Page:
Mentions: It was found that VPE silencing compromised elicitor-induced stomatal closure via the suppression of NO accumulation in guard cells. To evaluate further whether VPE silencing affected the generation of other AOS in elicitor-induced stomatal closure, peroxide and peroxynitrite levels were analysed via incubation with DHR that is oxidized to form the fluorochrome rhodamine 123 in the presence of AOS (Schulz et al., 1996). Neither control nor gene-silenced plants showed AOS fluorescence after PBS treatment. As shown in Fig. 7A, treating guard cells with one of the indicated elicitors resulted in obvious AOS fluorescence. Fluorescence in response to boehmerin in NbVPE1a- and NbVPE1b-silenced plants did not differ from the response in control plants. However, boehmerin-induced AOS fluorescence in NbVPE1a/1b-silenced plants increased markedly compared with that in control plants. Similar results were obtained with harpin and Nep1 treatment (Fig. 7B). These results suggest that NbVPE1a and NbVPE1b show an overlap in the negative regulation of elicitor-induced AOS production in guard cells.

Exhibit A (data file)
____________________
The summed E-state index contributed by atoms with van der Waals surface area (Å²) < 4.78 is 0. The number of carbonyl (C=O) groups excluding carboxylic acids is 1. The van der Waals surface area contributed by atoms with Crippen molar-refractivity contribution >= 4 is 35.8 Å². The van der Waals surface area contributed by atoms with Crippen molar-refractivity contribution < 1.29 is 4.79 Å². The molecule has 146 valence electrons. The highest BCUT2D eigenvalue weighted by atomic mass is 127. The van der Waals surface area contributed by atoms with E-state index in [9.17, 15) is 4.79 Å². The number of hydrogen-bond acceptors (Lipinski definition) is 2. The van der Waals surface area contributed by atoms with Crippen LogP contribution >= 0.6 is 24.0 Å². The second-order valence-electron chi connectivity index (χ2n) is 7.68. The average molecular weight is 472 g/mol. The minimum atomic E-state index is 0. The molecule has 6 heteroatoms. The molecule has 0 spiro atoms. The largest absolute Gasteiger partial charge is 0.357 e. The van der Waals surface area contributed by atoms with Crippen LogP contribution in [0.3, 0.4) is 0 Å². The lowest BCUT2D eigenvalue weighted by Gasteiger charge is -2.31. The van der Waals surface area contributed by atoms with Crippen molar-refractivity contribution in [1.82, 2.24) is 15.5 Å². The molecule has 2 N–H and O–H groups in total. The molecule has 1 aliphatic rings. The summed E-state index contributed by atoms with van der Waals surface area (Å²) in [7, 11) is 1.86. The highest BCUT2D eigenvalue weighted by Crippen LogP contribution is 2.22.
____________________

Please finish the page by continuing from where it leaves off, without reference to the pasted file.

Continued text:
Bottom Line: Although NbVPE silencing does not affect H(2)O(2) accumulation triggered by boehmerin, harpin, or Nep1, the HR is absent in NbVPE1a- and NbVPE1a/1b-silenced plants treated with harpin alone.These results suggest that harpin-triggered HR is VPE-dependent.The accumulation of transcripts associated with defence and cell redox is modified by VPE silencing in elicitor signalling.

View Article: PubMed Central - PubMed

Affiliation: Department of Plant Pathology, College of Plant Protection, Nanjing Agricultural University, Key Laboratory of Monitoring and Management of Crop Diseases and Pest Insects, Ministry of Agriculture, Nanjing, 210095, China.